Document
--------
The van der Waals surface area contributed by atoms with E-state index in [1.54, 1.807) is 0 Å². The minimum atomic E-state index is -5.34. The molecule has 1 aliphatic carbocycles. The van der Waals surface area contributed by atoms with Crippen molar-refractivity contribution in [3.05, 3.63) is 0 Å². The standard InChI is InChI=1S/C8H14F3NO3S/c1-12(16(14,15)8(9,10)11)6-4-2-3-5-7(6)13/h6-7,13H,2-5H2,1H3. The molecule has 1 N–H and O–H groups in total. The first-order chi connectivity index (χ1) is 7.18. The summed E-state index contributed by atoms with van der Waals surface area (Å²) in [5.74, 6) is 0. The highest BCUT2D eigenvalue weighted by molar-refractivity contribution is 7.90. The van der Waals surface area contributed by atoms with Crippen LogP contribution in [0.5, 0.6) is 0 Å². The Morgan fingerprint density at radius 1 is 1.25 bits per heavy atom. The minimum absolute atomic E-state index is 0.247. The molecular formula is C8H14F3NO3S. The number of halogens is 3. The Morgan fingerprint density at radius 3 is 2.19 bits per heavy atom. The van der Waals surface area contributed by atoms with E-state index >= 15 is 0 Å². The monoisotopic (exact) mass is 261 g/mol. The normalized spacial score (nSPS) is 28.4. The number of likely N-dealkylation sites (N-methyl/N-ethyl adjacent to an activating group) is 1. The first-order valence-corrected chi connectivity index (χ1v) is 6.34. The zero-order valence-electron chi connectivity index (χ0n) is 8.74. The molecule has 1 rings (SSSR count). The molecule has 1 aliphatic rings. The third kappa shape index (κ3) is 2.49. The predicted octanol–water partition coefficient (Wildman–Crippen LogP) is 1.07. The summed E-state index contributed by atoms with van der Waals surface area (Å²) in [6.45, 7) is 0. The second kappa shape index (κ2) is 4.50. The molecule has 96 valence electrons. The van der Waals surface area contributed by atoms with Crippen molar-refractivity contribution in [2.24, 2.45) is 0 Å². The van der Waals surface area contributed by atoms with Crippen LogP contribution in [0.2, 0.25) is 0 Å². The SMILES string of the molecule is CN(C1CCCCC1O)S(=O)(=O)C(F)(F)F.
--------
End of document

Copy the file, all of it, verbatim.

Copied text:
The van der Waals surface area contributed by atoms with E-state index in [1.54, 1.807) is 0 Å². The minimum atomic E-state index is -5.34. The molecule has 1 aliphatic carbocycles. The van der Waals surface area contributed by atoms with Crippen molar-refractivity contribution in [3.05, 3.63) is 0 Å². The standard InChI is InChI=1S/C8H14F3NO3S/c1-12(16(14,15)8(9,10)11)6-4-2-3-5-7(6)13/h6-7,13H,2-5H2,1H3. The molecule has 1 N–H and O–H groups in total. The first-order chi connectivity index (χ1) is 7.18. The summed E-state index contributed by atoms with van der Waals surface area (Å²) in [5.74, 6) is 0. The highest BCUT2D eigenvalue weighted by molar-refractivity contribution is 7.90. The van der Waals surface area contributed by atoms with Crippen LogP contribution in [0.5, 0.6) is 0 Å². The Morgan fingerprint density at radius 1 is 1.25 bits per heavy atom. The minimum absolute atomic E-state index is 0.247. The molecular formula is C8H14F3NO3S. The number of halogens is 3. The Morgan fingerprint density at radius 3 is 2.19 bits per heavy atom. The van der Waals surface area contributed by atoms with E-state index >= 15 is 0 Å². The monoisotopic (exact) mass is 261 g/mol. The normalized spacial score (nSPS) is 28.4. The number of likely N-dealkylation sites (N-methyl/N-ethyl adjacent to an activating group) is 1. The first-order valence-corrected chi connectivity index (χ1v) is 6.34. The zero-order valence-electron chi connectivity index (χ0n) is 8.74. The molecule has 1 rings (SSSR count). The molecule has 1 aliphatic rings. The third kappa shape index (κ3) is 2.49. The predicted octanol–water partition coefficient (Wildman–Crippen LogP) is 1.07. The summed E-state index contributed by atoms with van der Waals surface area (Å²) in [6.45, 7) is 0. The second kappa shape index (κ2) is 4.50. The molecule has 96 valence electrons. The van der Waals surface area contributed by atoms with Crippen molar-refractivity contribution in [2.24, 2.45) is 0 Å². The van der Waals surface area contributed by atoms with Crippen LogP contribution in [0.2, 0.25) is 0 Å². The SMILES string of the molecule is CN(C1CCCCC1O)S(=O)(=O)C(F)(F)F.